One parent of an adult son spoke up. I will paraphrase the person, but the comment was basically, "I want segregation! Segregation is the best thing for my son!" When I pushed back gently, the response was, "I want a place (referring to a segregated ministry that meets once a month on a week night) where no one will look at my son as if he is different. I want a place where he will be accepted. So that is why I want segregation."
I responded that "If there are places where your son experiences that kind of treatment, I can understand why you would feel that way. However, how will those places ever change if there is not integration?"
If the person's son is always segregated and is never in contact with other members of the community, then his presence will always be strange because his presence is unusual. However, should that same son be regularly in the mix with everyone else, he will become familiar and hopefully invited to friendship with others. Persons with disabilities are actually very common members of our community unless we isolate them from the community. We make people who are just people seem strange by the social isolation we impose upon them and we shouldn't do that.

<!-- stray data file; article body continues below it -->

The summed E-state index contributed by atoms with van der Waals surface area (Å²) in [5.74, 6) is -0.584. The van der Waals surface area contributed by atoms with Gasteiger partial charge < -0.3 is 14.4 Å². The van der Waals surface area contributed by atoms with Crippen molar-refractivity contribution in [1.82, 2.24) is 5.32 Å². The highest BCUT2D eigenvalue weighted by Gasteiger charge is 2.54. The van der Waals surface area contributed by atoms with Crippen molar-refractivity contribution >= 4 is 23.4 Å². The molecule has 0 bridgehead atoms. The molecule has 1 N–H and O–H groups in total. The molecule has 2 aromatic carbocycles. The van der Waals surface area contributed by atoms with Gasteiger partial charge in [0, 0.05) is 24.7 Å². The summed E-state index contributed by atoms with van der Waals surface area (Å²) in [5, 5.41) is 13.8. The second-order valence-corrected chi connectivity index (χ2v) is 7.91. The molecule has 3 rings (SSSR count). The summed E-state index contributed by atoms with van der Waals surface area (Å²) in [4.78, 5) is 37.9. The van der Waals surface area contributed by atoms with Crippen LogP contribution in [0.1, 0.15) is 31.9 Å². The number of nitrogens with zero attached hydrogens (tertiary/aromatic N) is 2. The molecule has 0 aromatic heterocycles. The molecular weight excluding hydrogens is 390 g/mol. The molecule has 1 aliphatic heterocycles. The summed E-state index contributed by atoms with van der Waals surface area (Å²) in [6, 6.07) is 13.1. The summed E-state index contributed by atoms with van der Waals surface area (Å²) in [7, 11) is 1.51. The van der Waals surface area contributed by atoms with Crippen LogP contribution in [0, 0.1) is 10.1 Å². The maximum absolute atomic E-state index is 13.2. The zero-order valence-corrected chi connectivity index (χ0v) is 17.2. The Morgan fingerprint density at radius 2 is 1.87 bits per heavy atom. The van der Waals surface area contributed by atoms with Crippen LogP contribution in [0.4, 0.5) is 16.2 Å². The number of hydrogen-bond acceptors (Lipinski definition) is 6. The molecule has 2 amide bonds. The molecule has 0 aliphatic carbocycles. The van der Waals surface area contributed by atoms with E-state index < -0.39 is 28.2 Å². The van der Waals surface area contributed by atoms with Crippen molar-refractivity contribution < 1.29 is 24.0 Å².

Should people fear integrating family members, particularly those with severe disabilities into the community? I can see their concerns, particularly if people have experienced some form of discrimination or poor treatment in the past. It is our natural reaction to protect ourselves or our children. But at the same time, change in our communities will never occur if people are segregated. It is only presence that will lead to cultural change in how we do things. This is true in the church when our traditional ways of doing things can get in the way of the changes that need to occur for integration to take place.
Arguably, the very first step in cultural change is presence. Let's do all we can to facilitate the presence and then model the acceptance that we endeavor to see.